ESSID:

Iwlist produces a lot of output about each access point it discovers, hence the need to filter it with grep. You can also use something like Wi-Fi Analyser on Android, which gives a graphical display of the channel and strength of all access points in range, enabling you to map any points where the signal from your router is weak as well as identifying competition for bandwidth.

There’s also the highly scientific test of picking up the phone: if the line is noisy, you will suffer reduced speeds and you’ll need to report the problem to your line provider. If all the above checks show nothing, check with your ISP before tampering with previously working router settings.

How to get super-fast Wi-Fi in every roomStreaming video

When I try to watch videos on Amazon Prime or Netflix (I have accounts with both) I get a message saying my computer is unsupported. Can I fool them into thinking I am running Windows? Will that let me watch the services I have paid for?

These services use Silverlight, a proprietary technology from Microsoft, to render the video and apply DRM. There’s no Silverlight for Linux but there’s a solution called Pipelight, which is a browser plugin that in turn uses Wine to run Silverlight.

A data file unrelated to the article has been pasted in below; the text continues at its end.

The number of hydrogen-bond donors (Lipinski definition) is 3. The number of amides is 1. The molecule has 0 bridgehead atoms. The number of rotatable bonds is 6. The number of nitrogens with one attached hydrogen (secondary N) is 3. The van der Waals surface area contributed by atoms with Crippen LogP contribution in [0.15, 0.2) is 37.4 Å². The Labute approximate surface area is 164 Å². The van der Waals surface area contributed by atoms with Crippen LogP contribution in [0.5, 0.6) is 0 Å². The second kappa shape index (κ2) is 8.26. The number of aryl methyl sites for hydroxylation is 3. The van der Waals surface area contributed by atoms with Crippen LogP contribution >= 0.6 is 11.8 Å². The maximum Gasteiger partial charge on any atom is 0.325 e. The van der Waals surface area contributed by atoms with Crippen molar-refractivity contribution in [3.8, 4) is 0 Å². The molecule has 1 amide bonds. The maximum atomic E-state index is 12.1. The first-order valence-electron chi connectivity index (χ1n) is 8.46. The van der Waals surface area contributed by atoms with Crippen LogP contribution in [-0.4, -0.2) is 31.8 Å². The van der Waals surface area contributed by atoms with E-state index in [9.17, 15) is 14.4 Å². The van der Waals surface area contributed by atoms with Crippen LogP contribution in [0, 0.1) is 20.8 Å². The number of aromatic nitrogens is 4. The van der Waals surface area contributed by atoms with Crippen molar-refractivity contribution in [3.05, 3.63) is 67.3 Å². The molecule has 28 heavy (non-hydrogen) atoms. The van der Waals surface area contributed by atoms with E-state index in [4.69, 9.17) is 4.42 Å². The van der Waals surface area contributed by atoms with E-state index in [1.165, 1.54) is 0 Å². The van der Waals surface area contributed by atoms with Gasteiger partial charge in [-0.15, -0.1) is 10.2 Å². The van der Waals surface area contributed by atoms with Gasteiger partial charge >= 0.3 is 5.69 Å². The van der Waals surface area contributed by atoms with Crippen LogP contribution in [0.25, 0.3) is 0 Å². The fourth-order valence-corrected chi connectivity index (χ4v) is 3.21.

It requires a patched Wine but all the packages you need are available for most distros. Users of Ubuntu-based distros can add a PPA and install everything with:

sudo add-apt-repository ppa:pipelight/stable

sudo apt-get update

sudo apt-get install pipelight-multi

This adds the Pipelight PPA and then installs the software. Instructions for other distributions can be found at the Pipelight website. Set it up with:

sudo pipelight-plugin –create-mozilla-plugins

pipelight-plugin –enable silverlight

This will download the required Silverlight software and set up plugins for your browser. Installing Pipelight isn’t enough to watch your videos; you will still be denied access because your browser tells the website you are running Linux. Install one of the User-Agent control extensions for your browser: such as user-agent-overrider or uacontrol on Firefox or useragent-switcher-for-chrome if you use Chrome.

Then use it to set your User Agent to “Firefox for Windows” and enjoy your streaming video.

Mounting Android

I have bought myself a Nexus 7 Android tablet and I’m very pleased with it. But – there’s always a but, isn’t there? – I can’t mount it as a USB device. My Android phone pops up a dialog when I plug it into the USB port of my computer and lets me mount it as a storage device, but this tablet doesn’t seem to work like that. Why have they got rid of a perfectly reasonable system and how do I get my files on there now?

The trouble with the USB storage system is that a filesystem can be mounted by only one OS at a time. That means that before you can mount it on your computer as a mass storage device, it has to be unmounted on the phone/tablet.